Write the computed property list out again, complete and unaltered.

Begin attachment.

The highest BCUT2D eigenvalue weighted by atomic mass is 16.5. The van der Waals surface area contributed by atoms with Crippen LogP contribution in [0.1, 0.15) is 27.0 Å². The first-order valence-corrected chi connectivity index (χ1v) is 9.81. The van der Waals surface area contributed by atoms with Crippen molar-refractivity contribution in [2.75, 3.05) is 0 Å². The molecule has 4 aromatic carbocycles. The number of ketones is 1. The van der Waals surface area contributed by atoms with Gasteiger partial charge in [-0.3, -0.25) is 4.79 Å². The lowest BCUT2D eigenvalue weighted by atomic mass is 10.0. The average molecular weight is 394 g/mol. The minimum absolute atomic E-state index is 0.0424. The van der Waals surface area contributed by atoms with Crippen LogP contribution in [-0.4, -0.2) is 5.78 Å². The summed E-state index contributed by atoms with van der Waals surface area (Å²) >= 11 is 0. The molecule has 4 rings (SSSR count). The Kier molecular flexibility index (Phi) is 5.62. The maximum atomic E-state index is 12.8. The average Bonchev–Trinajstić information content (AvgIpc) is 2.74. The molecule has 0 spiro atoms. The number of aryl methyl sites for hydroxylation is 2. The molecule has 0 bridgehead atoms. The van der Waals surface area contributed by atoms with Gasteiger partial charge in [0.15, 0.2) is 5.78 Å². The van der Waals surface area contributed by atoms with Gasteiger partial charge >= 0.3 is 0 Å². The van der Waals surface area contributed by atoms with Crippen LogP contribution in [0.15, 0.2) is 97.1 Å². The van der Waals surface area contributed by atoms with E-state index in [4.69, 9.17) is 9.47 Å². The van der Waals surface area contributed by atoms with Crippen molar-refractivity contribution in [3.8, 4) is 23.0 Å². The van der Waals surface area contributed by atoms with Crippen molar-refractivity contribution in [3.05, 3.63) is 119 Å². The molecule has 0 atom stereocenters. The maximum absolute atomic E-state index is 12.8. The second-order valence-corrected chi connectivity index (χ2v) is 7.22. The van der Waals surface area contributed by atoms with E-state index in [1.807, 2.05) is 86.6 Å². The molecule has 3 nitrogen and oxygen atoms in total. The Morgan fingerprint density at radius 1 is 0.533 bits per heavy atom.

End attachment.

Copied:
The highest BCUT2D eigenvalue weighted by atomic mass is 16.5. The van der Waals surface area contributed by atoms with Crippen LogP contribution in [0.1, 0.15) is 27.0 Å². The first-order valence-corrected chi connectivity index (χ1v) is 9.81. The van der Waals surface area contributed by atoms with Crippen molar-refractivity contribution in [2.75, 3.05) is 0 Å². The molecule has 4 aromatic carbocycles. The number of ketones is 1. The van der Waals surface area contributed by atoms with Gasteiger partial charge in [-0.3, -0.25) is 4.79 Å². The lowest BCUT2D eigenvalue weighted by atomic mass is 10.0. The average molecular weight is 394 g/mol. The minimum absolute atomic E-state index is 0.0424. The van der Waals surface area contributed by atoms with Crippen LogP contribution in [-0.4, -0.2) is 5.78 Å². The summed E-state index contributed by atoms with van der Waals surface area (Å²) >= 11 is 0. The molecule has 4 rings (SSSR count). The Kier molecular flexibility index (Phi) is 5.62. The maximum atomic E-state index is 12.8. The average Bonchev–Trinajstić information content (AvgIpc) is 2.74. The molecule has 0 spiro atoms. The number of aryl methyl sites for hydroxylation is 2. The molecule has 0 bridgehead atoms. The van der Waals surface area contributed by atoms with Gasteiger partial charge in [0.15, 0.2) is 5.78 Å². The van der Waals surface area contributed by atoms with Gasteiger partial charge >= 0.3 is 0 Å². The van der Waals surface area contributed by atoms with Crippen LogP contribution in [0.15, 0.2) is 97.1 Å². The van der Waals surface area contributed by atoms with E-state index in [4.69, 9.17) is 9.47 Å². The van der Waals surface area contributed by atoms with Crippen molar-refractivity contribution in [3.8, 4) is 23.0 Å². The van der Waals surface area contributed by atoms with Crippen molar-refractivity contribution in [3.05, 3.63) is 119 Å². The molecule has 0 atom stereocenters. The maximum absolute atomic E-state index is 12.8. The second-order valence-corrected chi connectivity index (χ2v) is 7.22. The van der Waals surface area contributed by atoms with E-state index in [1.807, 2.05) is 86.6 Å². The molecule has 3 nitrogen and oxygen atoms in total. The Morgan fingerprint density at radius 1 is 0.533 bits per heavy atom.